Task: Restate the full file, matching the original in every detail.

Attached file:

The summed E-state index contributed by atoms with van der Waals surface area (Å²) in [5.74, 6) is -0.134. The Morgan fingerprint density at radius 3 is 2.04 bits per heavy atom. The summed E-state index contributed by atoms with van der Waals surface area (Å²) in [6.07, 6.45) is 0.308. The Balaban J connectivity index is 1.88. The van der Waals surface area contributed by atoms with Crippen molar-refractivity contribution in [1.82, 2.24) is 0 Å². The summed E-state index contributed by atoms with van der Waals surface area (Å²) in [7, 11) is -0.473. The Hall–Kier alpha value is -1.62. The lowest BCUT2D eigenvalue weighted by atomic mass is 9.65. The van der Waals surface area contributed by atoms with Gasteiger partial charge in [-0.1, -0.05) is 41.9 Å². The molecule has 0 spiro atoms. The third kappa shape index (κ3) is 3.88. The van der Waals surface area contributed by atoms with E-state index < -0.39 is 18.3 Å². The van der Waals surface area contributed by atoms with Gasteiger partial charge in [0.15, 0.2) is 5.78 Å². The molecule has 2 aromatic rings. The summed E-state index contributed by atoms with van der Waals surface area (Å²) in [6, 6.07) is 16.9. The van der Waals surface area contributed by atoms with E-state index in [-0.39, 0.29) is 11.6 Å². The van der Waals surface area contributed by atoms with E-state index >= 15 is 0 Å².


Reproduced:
The summed E-state index contributed by atoms with van der Waals surface area (Å²) in [5.74, 6) is -0.134. The Morgan fingerprint density at radius 3 is 2.04 bits per heavy atom. The summed E-state index contributed by atoms with van der Waals surface area (Å²) in [6.07, 6.45) is 0.308. The Balaban J connectivity index is 1.88. The van der Waals surface area contributed by atoms with Crippen molar-refractivity contribution in [1.82, 2.24) is 0 Å². The summed E-state index contributed by atoms with van der Waals surface area (Å²) in [7, 11) is -0.473. The Hall–Kier alpha value is -1.62. The lowest BCUT2D eigenvalue weighted by atomic mass is 9.65. The van der Waals surface area contributed by atoms with Gasteiger partial charge in [-0.1, -0.05) is 41.9 Å². The molecule has 0 spiro atoms. The third kappa shape index (κ3) is 3.88. The van der Waals surface area contributed by atoms with E-state index < -0.39 is 18.3 Å². The van der Waals surface area contributed by atoms with Gasteiger partial charge in [0.15, 0.2) is 5.78 Å². The molecule has 2 aromatic rings. The summed E-state index contributed by atoms with van der Waals surface area (Å²) in [6, 6.07) is 16.9. The van der Waals surface area contributed by atoms with E-state index in [-0.39, 0.29) is 11.6 Å². The van der Waals surface area contributed by atoms with E-state index >= 15 is 0 Å².